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Neuroimage. 2019 Nov 15;202:116111. doi: 10.1016/j.neuroimage.2019.116111. Epub 2019 Aug 22.

Human brain responses to gustatory and food stimuli: A meta-evaluation of neuroimaging meta-analyses.

Author information

1
Oral and Maxillofacial Radiology, Applied Oral Sciences and Community Dental Care, Faculty of Dentistry, The University of Hong Kong, Hong Kong, China. Electronic address: ndyeung@hku.hk.
2
Oral and Maxillofacial Surgery, Faculty of Dentistry, The University of Hong Kong, Hong Kong, China.
3
Department of Psychology, UCLA, Los Angeles, USA; Brain Research Institute, UCLA, Los Angeles, USA; Department of Psychology, The University of Hong Kong, Hong Kong, China; State Key Laboratory of Brain and Cognitive Sciences, The University of Hong Kong, Hong Kong, China.
4
Institute of Systems Neuroscience, Medical Faculty, Heinrich Heine University Düsseldorf, Düsseldorf, Germany; Institute of Neuroscience and Medicine, Brain & Behaviour (INM-7), Research Centre Jülich, Jülich, Germany. Electronic address: Simon.Eickhoff@uni-duesseldorf.de.

Abstract

Multiple neuroimaging meta-analyses have been published concerning gustation, food and taste. A meta-evaluation of these meta-analyses was conducted to qualitatively evaluate the presented evidence. A systematic search was done using multiple databases, in which no restriction was placed on participants and nature of interventions (stimuli vs control). Twenty-three meta-analyses were identified and analyzed. All of them have met 4-9 criteria, out of 11, from the modified checklist constructed by Müller et al. (2018), which implied moderate to high quality of evidence. One of the concerns we found was that no meta-analysis surveyed had been explicitly pre-registered. Also, only three meta-analyses (13.0%) provided clear explanation of how they accounted for sample overlap. Only six meta-analyses (26.1%) explicitly described how they double checked the data. Only two of the 20 meta-analyses (10.0%) using GingerALE software used both the debugged version (v2.3.6) as well as the recommended cluster-level inference with familywise error rate correction. Overall, meta-analyses are increasingly adopting more stringent statistical thresholds, but unfortunately not larger number of studies contained in the analyses.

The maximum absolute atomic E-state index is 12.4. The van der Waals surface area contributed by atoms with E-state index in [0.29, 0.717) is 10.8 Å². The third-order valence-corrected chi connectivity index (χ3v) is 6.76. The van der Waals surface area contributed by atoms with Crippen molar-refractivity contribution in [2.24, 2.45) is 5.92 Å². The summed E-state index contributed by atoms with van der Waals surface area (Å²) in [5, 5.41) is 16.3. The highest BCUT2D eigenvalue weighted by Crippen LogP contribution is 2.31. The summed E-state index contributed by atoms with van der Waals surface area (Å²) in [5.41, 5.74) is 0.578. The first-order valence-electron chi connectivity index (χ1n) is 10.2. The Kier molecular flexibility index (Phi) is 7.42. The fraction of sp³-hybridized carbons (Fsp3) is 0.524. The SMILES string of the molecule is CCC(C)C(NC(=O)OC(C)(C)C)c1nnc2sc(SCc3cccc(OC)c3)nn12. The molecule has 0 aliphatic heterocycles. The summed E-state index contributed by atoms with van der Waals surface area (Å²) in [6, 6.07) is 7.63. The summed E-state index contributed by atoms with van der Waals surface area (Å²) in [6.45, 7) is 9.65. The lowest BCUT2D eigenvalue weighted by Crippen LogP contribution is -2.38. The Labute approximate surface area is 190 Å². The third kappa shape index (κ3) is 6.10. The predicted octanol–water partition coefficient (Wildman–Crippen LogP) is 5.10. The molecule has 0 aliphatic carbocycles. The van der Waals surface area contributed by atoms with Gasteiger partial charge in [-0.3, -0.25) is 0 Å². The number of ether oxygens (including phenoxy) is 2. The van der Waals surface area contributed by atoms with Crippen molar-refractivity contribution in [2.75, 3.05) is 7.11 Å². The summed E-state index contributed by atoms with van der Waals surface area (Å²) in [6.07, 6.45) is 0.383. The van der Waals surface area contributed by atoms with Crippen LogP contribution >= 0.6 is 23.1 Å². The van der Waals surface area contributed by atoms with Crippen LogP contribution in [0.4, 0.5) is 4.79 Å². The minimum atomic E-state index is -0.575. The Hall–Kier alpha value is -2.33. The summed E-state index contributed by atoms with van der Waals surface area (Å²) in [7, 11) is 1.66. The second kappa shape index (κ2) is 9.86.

KEYWORDS:

Activation likelihood estimation; Food; Gustation; Literature analysis; Meta-analysis; Meta-evaluation; Neuroimaging; Review; Taste; fMRI

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